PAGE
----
Book Review: Snowblind II – The Killing Grounds

Last year I read over 100 novels / novellas. It was a great year for reading and I discovered dozens of new authors. In starting the new year, I’ve decided to include my reviews on my blog as a way to continue to challenge myself.

Reading.

Please know, I don’t do spoilers. I won’t recap the entire plot of a novel or give away any of the twists and turns that might ruin the experience for another reader. Instead I focus on how I felt while reading.

This is why we read — to feel.

To have your heart rate shoot through the ceiling because of words on a page is a pretty great experience. To laugh out loud or be brought to tears over the actions of a fictitious being is incredible, when you think about it. To live vicariously through other characters — living out lives, loves, setbacks and challenges, as well as to see ourselves overcoming obstacles, albeit in someone else’s shoes.

This is what reading is about. Leaving a world where the restrictions of laws and rules no longer apply, where we can soar, our imagination the only guidepost we need.

A quick note regarding my reviews. While I have come to know quite a few authors, I’m not one to automatically give a book high marks if I didn’t enjoy it. I realize I can be a tough critic, but these are my opinions, people, and aren’t meant to degrade any authors or the work they put into their projects. It’s simply what I thought and felt while removing my author’s hat and tossing on my reader’s cap.

So, without further ado, here’s my review of Michael McBride’s

SNOWBLIND II: The Killing Grounds

snowblindSnowblind was my first introduction to McBride’s work, an intro that was highly overdue. I’ve since come to devour pretty much anything he writes, and when I saw that a sequel to Snowblind was in order, I knew I had to jump in for the ride.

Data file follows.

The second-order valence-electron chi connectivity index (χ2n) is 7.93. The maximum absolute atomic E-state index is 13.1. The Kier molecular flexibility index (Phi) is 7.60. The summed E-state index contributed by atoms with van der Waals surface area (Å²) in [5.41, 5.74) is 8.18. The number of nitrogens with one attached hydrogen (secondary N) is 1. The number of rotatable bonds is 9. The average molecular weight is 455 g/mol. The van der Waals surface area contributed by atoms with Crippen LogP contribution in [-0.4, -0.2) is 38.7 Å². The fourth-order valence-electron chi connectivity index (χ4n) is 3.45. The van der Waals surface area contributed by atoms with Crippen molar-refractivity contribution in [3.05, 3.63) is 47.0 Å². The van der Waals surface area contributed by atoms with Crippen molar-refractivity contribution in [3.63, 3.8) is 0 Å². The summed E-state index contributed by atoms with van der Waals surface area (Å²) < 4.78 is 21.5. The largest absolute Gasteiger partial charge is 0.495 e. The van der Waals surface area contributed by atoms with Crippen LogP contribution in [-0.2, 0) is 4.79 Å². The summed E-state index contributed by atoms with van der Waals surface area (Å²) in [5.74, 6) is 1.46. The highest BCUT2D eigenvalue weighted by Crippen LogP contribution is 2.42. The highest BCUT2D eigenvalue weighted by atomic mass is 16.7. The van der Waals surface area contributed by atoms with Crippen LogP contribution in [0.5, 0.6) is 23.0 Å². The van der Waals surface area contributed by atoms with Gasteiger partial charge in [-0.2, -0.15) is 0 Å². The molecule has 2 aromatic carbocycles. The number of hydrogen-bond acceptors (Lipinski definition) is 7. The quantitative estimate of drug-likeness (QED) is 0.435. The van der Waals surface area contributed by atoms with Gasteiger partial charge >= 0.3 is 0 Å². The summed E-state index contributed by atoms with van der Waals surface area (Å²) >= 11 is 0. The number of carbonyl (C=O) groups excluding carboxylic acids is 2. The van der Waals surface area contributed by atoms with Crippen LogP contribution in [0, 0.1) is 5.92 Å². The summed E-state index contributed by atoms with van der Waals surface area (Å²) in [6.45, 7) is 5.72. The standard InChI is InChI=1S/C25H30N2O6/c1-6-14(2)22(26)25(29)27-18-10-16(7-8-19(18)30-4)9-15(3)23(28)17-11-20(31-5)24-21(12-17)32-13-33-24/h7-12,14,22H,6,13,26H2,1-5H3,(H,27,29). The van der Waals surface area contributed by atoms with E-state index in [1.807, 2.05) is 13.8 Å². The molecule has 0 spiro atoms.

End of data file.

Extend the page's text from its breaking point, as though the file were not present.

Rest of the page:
I was intrigued with how McBride would handle a sequel, considering the ending of the first novella (don’t worry, no spoilers here – though I definitely recommend reading that one first). I mean, this could have been Paranormal Activity 18, with the same plot and storyline, just different characters thrown into the lion’s den. Thankfully, McBride throws an immediate curve ball, and the story only ramps up from there.

The setup is simple: Sheriff Dayton (who we’ve had a run-in with before, though briefly, in the first novella) is brought in with the discovery of a video camera out in the Rockies with footage that depicts a young girl in her final moments before death (presumably). In the video she mentions her love for John Avery, her boyfriend who, incidentally, has spent the past 7 years searching for her after her mysterious disappearance with a ski party. He is asked to join them in their search for what really happened.

snowblind 2
If you’ve read the first novella, it’s easy to imagine why they never returned.

I love that McBride departed from the setup of the first story while still bringing us back to the hallowed Killing Grounds, though with a different agenda. In the short format of a novella, there wasn’t much time to dive into the background of all of the characters, but I found the characters in the sequel much more approachable, with both external and internal conflict carrying the story along at a lightning pace.

The reveal of what’s really happening isn’t the focus here, like it was in the first, but we’re still confronted with impossible situations and some brave moves (from both the author and his characters). One moment near the end had me literally smiling as Avery makes a decision that you’re both cheering for and dreading at the same time. The nods to the first book were well done and added rather than detracted from the story.

I feel McBride has created a unique franchise here with this concept, one that can be mined for more great tales within the Snowblind-universe. I’d certainly sign up for another go-around.

If you haven’t yet broken into McBride’s work, he’s an author I highly recommend, and there’s no better place to start than with these two novellas. An easy 4 1/2 stars out of 5.

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